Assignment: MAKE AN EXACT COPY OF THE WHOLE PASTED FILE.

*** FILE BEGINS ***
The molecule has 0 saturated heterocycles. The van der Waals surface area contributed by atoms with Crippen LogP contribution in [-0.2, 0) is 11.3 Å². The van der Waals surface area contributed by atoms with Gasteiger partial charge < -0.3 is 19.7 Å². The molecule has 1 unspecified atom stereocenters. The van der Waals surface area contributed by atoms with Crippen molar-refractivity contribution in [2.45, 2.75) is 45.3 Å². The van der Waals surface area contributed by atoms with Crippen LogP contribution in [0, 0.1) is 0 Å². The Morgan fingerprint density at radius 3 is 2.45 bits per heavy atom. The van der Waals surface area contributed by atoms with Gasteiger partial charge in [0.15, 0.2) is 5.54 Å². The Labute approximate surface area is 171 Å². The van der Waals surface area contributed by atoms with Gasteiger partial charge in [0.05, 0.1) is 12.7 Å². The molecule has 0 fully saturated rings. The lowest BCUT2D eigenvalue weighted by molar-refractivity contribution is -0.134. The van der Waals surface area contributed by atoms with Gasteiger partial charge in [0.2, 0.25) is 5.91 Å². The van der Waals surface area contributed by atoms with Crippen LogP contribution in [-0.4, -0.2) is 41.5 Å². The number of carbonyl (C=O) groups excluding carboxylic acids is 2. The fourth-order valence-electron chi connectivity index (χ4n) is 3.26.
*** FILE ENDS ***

The molecule has 0 saturated heterocycles. The van der Waals surface area contributed by atoms with Crippen LogP contribution in [-0.2, 0) is 11.3 Å². The van der Waals surface area contributed by atoms with Gasteiger partial charge < -0.3 is 19.7 Å². The molecule has 1 unspecified atom stereocenters. The van der Waals surface area contributed by atoms with Crippen molar-refractivity contribution in [2.45, 2.75) is 45.3 Å². The van der Waals surface area contributed by atoms with Crippen LogP contribution in [0, 0.1) is 0 Å². The Morgan fingerprint density at radius 3 is 2.45 bits per heavy atom. The van der Waals surface area contributed by atoms with Gasteiger partial charge in [0.15, 0.2) is 5.54 Å². The Labute approximate surface area is 171 Å². The van der Waals surface area contributed by atoms with Gasteiger partial charge in [0.05, 0.1) is 12.7 Å². The molecule has 0 fully saturated rings. The lowest BCUT2D eigenvalue weighted by molar-refractivity contribution is -0.134. The van der Waals surface area contributed by atoms with Gasteiger partial charge in [0.2, 0.25) is 5.91 Å². The van der Waals surface area contributed by atoms with Crippen LogP contribution in [-0.4, -0.2) is 41.5 Å². The number of carbonyl (C=O) groups excluding carboxylic acids is 2. The fourth-order valence-electron chi connectivity index (χ4n) is 3.26.